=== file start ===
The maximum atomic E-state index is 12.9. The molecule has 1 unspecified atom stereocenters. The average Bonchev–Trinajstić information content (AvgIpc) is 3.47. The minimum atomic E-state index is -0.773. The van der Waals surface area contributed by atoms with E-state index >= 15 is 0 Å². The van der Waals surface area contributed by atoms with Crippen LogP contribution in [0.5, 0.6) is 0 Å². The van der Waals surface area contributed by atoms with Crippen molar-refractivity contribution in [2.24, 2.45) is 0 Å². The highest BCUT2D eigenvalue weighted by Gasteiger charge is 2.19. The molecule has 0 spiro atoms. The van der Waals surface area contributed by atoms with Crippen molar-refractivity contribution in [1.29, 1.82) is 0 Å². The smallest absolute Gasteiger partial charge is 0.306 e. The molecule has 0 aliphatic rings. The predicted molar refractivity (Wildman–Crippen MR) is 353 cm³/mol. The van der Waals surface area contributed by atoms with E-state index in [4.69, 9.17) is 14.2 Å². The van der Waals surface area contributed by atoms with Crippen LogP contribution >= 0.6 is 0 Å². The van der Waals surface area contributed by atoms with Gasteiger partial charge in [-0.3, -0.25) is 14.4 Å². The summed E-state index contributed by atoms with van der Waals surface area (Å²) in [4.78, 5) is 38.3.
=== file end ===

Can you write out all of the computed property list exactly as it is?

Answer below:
The maximum atomic E-state index is 12.9. The molecule has 1 unspecified atom stereocenters. The average Bonchev–Trinajstić information content (AvgIpc) is 3.47. The minimum atomic E-state index is -0.773. The van der Waals surface area contributed by atoms with E-state index >= 15 is 0 Å². The van der Waals surface area contributed by atoms with Crippen LogP contribution in [0.5, 0.6) is 0 Å². The van der Waals surface area contributed by atoms with Crippen molar-refractivity contribution in [2.24, 2.45) is 0 Å². The highest BCUT2D eigenvalue weighted by Gasteiger charge is 2.19. The molecule has 0 spiro atoms. The van der Waals surface area contributed by atoms with Crippen molar-refractivity contribution in [1.29, 1.82) is 0 Å². The smallest absolute Gasteiger partial charge is 0.306 e. The molecule has 0 aliphatic rings. The predicted molar refractivity (Wildman–Crippen MR) is 353 cm³/mol. The van der Waals surface area contributed by atoms with E-state index in [4.69, 9.17) is 14.2 Å². The van der Waals surface area contributed by atoms with Crippen LogP contribution >= 0.6 is 0 Å². The van der Waals surface area contributed by atoms with Gasteiger partial charge in [-0.3, -0.25) is 14.4 Å². The summed E-state index contributed by atoms with van der Waals surface area (Å²) in [4.78, 5) is 38.3.